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Up to 64Kbytes Optional External Memory Space Programming Lock for Software Security SPI Interface for In-System Programming Two 8-bit Timer/Counters with Separate Prescalers and Compare Modes Two Expanded 16-bit Timer/Counters with Separate Prescaler, Compare Mode and Capture Mode Real Time Counter with Separate Oscillator Two 8-bit PWM Channels

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6 PWM Channels with Programmable Resolution from 2 to 16 Bits Output Compare Modulator 8-channel, 10-bit ADC Byte-oriented Two-wire Serial Interface Dual Programmable Serial USARTs Master/Slave SPI Serial Interface Programmable Watchdog Timer with On-chip Oscillator On-chip Analog Comparator

Special Micro controller Features


Power-on Reset and Programmable Brown-out Detection Internal Calibrated RC Oscillator External and Internal Interrupt Sources Six Sleep Modes: Idle, ADC Noise Reduction, Powersave, Power-down, Standby, and Extended Standby Software Selectable Clock Frequency ATmega103 Compatibility Mode Selected by a Fuse

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Global Pull-up Disable I/O and Packages 53 Programmable I/O Lines 64-lead TQFP and 64-pad QFN/MLF Operating Voltages 2.7 - 5.5V ATmega128L 4.5 - 5.5V ATmega128 Speed Grades 0 - 8MHz ATmega128L 0 - 16MHz ATmega128

Non-volatile program space storage 0.5-128 K Bit width At least 10,000 write/erase cycles

32 Registers 64 I/O Registers 160 External I/O Reg Internal SRAM (512/1024/2048x8)

0x0000 0x001F 0x0020 0x005F

0x00060 0x00FF
0x0100

0x04FF/0x6FF/0x8FF

External SRAM

Electrically Erasable Programmable Read Only Memory 8 bit width Requires special write sequence Non-volatile storage for program specific data, constants, etc. At least 100,000 write/erase cycles

Clock control module generates clocks for memory and IO devices Multiple internal clock sources Provisions for external crystal clock source (max 20 MHz) Default is internal RC 8 MHz oscillator with 8 prescale yielding 1 MHz CPU clock Default is only 5-10% accurate

Multiple power down modes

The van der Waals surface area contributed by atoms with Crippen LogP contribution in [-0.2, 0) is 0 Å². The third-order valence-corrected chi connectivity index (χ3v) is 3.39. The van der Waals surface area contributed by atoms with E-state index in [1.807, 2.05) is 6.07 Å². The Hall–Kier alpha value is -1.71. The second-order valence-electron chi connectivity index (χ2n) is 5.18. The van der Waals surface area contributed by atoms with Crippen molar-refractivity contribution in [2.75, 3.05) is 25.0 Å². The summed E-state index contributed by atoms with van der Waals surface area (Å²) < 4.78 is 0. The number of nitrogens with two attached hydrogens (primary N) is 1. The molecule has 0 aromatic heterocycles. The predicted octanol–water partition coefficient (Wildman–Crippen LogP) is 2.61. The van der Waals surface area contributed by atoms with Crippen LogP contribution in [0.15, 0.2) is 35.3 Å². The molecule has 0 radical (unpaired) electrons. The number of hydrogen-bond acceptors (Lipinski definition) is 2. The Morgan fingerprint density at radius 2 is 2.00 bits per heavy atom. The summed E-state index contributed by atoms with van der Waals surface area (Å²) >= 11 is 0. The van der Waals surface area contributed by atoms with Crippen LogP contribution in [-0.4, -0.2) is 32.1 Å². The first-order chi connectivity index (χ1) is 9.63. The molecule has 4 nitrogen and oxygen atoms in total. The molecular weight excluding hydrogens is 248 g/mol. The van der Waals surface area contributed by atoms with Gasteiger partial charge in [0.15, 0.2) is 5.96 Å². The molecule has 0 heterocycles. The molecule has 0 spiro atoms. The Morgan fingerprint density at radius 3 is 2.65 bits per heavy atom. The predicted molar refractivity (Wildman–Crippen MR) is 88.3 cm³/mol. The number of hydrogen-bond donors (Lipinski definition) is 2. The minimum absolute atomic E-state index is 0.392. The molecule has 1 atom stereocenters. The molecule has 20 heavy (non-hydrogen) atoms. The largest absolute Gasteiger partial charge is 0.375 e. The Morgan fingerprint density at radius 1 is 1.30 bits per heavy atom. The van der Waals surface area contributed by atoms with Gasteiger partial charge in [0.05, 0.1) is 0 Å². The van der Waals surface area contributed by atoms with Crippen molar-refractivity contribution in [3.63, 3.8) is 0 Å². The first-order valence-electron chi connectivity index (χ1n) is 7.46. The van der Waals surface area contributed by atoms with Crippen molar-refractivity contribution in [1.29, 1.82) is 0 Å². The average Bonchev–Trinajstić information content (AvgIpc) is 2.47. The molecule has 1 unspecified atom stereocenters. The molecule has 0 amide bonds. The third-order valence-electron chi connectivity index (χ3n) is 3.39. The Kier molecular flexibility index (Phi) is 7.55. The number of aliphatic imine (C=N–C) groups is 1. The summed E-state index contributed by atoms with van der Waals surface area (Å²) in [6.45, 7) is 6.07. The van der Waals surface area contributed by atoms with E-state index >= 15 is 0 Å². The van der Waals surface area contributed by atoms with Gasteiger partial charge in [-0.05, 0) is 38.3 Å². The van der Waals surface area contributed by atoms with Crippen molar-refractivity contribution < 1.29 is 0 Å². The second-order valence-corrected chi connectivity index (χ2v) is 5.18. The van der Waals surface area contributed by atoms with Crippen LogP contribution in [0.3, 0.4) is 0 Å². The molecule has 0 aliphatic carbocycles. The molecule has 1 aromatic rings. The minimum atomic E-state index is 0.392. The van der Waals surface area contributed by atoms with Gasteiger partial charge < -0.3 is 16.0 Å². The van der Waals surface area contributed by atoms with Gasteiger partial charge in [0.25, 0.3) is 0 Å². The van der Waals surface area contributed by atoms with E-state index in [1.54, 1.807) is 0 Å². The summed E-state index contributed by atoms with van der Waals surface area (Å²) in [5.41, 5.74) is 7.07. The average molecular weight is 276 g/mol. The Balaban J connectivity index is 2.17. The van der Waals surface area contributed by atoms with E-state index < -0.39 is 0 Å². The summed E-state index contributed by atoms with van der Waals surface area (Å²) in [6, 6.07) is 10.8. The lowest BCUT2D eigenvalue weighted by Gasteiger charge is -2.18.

Power down mode
Wake on external reset or watchdog reset

Power save mode


Wake on timer events

Several standby modes

Unused modules can be shut down

Power on reset External reset Watchdog system reset Brown out detect (BOD) reset

Atmel Atmega128 Overview


Serial Interfaces SPI (Serial Peripheral Interface) -full duplex, three wire interface -MSB first or last, programmable bit rates to clock/2

Universal Synchronous and Asynchronous serial Receiver and Transmitter High Resolution Baud Rate Generator Can provide serial terminal interface -2 identical and separate units, USART0, USART1 -full duplex serial communications -programmable number of bits, parity, stop bit, error detection -interrupt on tx done, rx ready, or tx register empty

USART

Atmel Atmega128 Overview


Serial Interfaces USART0,1

I2C
Serial Interfaces TWI (two wire interface) -half duplex serial communications -7 bit device addressing -multi-master operation -400khz data rate -I2C compatible

Some chips have JTAG interface


Industry standard for debugging chips in circuit Connect to special JTAG signals Can program
FLASH EEPROM All fuses Lock bits

ISP (In-System Programmer) Connect to 6 or 10 pin connector SPI interface Special cable required
Can program
FLASH EEPROM Some fuses Lock bits

Choose a language
BASCOM C/C++ Assembler (machine language)

Choose a platform
Linux Windows

Text Editor / IDE Tool Chain


Compiler Libraries

Programmer (cable & software)

Linux
AVR-GCC
Based on GNU toolset Open Source AVR-LIBC libraries

Windows
WIN-AVR
Port of AVR-GCC to Windows

Linux
Editors & command line tools Eclipse IDE

Windows
Atmel AVR Studio
Includes ISP programming support

Eclipse IDE

STK 200/300/400/500
Atmel AVR starter kit and development system Interfaces to AVR Studio

avrdude
Programming support for all memories

ATmega 48/88/128/328 ATmega 164/324/644/1284

JTAG interface All 4 IO Ports A,B,C & D More memory

PDIP Plastic Dual In-line Package TQFP Thin Quad Flat Pack MLF MicroLeadFrame
28 & 32 pin

www.atmel.com www.polulu.com http://winavr.sourceforge.net www.avrfreaks.net www.wrighthobbies.net www.eclipse.org Just Google AVR

Programming

Compiling
C code
Preprocessor C source (makros (#define; #include)
gcc E prog.c

Compiler Assembly code (architecture dependant, optimized)


gcc S prog.c

Assembler

Object code
Linker

Libraries

Executable

(.com, .exe, ELF)

LED

LED
Almost all digital ports of the ATmega128 can be individually configured for input or output. Three registers are used to control or monitor each port.